About this time every year, I start to see a few educators who are very worried about their employment prospects for the next academic year. Inevitably, the conversation includes a question about whether it is time to panic if one has not secured a position for the fall. The answer is “no.”
Most states are wrestling with budget problems. Public PK-12 education in my state (Kansas) has taken quite a hit in the budget for the upcoming fiscal year, with a sizable decrease in per-student state funding to districts. Things are going to be tough for a while, it appears, with no real definition of “a while.” However, our state budget was approved only last week. Hiring of educators has been very slow, but partly because districts really had no idea what their own budgetary situations were going to be. That picture is a little clearer for most of them today than it was only a week ago. Some hiring that was on hold because of fiscal concerns may now ensue. Though there will not be very many new jobs, there will be some replacement positions.
Staffing is determined by enrollment, at least to a significant degree. While schools have had to reorganize, rearrange, and reconfigure, most have some guidelines on class sizes. When the unexpected occurs with enrollment figures, positions are reallocated. This may happen at any time during the year, though it is most common about the time school starts in the fall. Granted, with finances the way they are, these situations are less common that four or five years ago, there is still some adjustment in staffing that occurs as enrollments settle.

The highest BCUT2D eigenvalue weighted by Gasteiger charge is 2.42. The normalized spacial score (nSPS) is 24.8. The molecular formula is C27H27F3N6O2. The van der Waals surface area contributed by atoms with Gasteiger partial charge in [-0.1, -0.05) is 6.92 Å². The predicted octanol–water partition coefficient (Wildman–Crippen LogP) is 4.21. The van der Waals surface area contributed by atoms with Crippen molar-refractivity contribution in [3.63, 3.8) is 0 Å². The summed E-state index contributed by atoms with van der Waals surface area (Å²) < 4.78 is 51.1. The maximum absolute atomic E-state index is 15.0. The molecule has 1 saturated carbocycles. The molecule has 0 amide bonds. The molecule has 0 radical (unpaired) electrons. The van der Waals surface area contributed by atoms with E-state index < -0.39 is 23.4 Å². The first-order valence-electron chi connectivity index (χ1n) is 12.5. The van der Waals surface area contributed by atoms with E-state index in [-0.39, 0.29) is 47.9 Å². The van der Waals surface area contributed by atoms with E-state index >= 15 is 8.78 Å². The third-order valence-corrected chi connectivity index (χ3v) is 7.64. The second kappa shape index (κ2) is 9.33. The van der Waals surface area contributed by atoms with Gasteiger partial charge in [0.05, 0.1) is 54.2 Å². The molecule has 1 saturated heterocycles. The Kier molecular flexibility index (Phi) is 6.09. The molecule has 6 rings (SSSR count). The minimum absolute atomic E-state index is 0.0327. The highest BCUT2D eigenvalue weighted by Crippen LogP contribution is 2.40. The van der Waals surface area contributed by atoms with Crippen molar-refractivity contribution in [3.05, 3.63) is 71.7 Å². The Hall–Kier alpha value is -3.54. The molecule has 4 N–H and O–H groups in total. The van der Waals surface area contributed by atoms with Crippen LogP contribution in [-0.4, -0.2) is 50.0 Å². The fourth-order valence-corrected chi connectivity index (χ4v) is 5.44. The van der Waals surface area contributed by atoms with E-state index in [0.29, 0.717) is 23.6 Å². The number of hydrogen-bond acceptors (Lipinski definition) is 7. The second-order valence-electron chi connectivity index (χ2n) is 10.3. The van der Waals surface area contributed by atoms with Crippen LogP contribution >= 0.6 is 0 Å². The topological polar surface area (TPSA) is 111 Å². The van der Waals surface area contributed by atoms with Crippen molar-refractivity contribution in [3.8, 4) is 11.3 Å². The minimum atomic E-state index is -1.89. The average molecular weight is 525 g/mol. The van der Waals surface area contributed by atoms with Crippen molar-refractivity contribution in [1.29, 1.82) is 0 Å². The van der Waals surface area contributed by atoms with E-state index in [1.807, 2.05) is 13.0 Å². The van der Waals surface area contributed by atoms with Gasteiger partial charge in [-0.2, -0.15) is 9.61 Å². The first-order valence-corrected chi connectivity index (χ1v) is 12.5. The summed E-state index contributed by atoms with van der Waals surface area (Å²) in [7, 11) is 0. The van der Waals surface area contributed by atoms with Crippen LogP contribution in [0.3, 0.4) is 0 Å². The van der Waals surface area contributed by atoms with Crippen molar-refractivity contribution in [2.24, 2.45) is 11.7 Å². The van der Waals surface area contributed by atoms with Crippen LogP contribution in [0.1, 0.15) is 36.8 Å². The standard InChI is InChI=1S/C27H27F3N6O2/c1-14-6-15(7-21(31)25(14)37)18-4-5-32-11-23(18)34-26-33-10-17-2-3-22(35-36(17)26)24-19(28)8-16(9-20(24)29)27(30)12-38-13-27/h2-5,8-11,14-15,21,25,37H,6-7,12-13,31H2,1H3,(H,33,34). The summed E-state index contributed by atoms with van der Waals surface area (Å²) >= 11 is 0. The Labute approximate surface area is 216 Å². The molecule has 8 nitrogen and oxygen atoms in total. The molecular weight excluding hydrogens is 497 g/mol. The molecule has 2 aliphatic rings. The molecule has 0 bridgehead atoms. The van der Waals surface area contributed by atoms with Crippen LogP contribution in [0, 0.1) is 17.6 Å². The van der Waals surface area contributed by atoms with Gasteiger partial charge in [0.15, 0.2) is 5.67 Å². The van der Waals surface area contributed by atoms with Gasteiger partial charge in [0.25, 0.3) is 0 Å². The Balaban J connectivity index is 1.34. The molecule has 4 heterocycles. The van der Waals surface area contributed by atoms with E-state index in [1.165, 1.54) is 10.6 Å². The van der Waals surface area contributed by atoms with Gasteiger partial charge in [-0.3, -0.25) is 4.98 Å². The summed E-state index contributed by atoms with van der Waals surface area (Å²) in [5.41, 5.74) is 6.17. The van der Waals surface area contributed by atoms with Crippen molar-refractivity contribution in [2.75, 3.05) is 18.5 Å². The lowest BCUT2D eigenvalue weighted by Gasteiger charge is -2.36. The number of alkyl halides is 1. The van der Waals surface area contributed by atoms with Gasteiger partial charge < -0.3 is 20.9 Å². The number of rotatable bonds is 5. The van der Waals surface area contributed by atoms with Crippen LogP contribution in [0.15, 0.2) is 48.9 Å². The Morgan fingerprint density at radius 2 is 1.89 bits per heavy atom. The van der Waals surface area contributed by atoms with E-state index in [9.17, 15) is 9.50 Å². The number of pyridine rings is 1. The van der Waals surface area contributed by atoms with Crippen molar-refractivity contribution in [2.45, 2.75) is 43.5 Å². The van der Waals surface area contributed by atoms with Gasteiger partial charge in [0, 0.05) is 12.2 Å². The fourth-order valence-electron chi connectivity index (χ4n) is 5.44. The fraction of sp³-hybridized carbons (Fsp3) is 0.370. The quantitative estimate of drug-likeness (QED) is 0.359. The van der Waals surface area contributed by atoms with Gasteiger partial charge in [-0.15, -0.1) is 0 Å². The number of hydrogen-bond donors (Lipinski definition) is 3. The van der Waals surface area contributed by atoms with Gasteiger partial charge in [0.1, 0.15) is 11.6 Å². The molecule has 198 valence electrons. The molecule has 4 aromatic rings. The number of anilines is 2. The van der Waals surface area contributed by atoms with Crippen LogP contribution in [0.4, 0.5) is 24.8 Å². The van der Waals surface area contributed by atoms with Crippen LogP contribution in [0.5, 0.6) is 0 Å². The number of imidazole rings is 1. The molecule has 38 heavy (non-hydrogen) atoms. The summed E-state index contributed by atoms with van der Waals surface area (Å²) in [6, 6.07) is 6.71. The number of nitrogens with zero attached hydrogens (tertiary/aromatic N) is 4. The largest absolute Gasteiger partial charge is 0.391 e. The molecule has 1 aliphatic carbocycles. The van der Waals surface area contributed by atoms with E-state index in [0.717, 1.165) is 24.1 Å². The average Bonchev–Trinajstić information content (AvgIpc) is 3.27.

Panic is never a good thing. It only hurts your chances of being employed. Panic puts you in a defensive and negative state of mind. This will always be reflected in your interactions with others, including hiring officials of potential new employers. Pardon the analogy, but just as “dogs can smell fear,” administrators can sense desperation, despite your best efforts to disguise it. Find harmless ways to vent your frustrations and counter stress (not on your fear-smelling dog, please), and remain aggressive and positive in your search.
Consider alternatives - the Plan B “what if” scenario - and lay some groundwork. There has been some good advice on that topic in this blog in recent weeks. Keep your eyes and ears open to new possibilities. I think we would probably all agree that not all education candidates are going to get teaching contracts this year, but it is not now, nor is it ever, time to panic.
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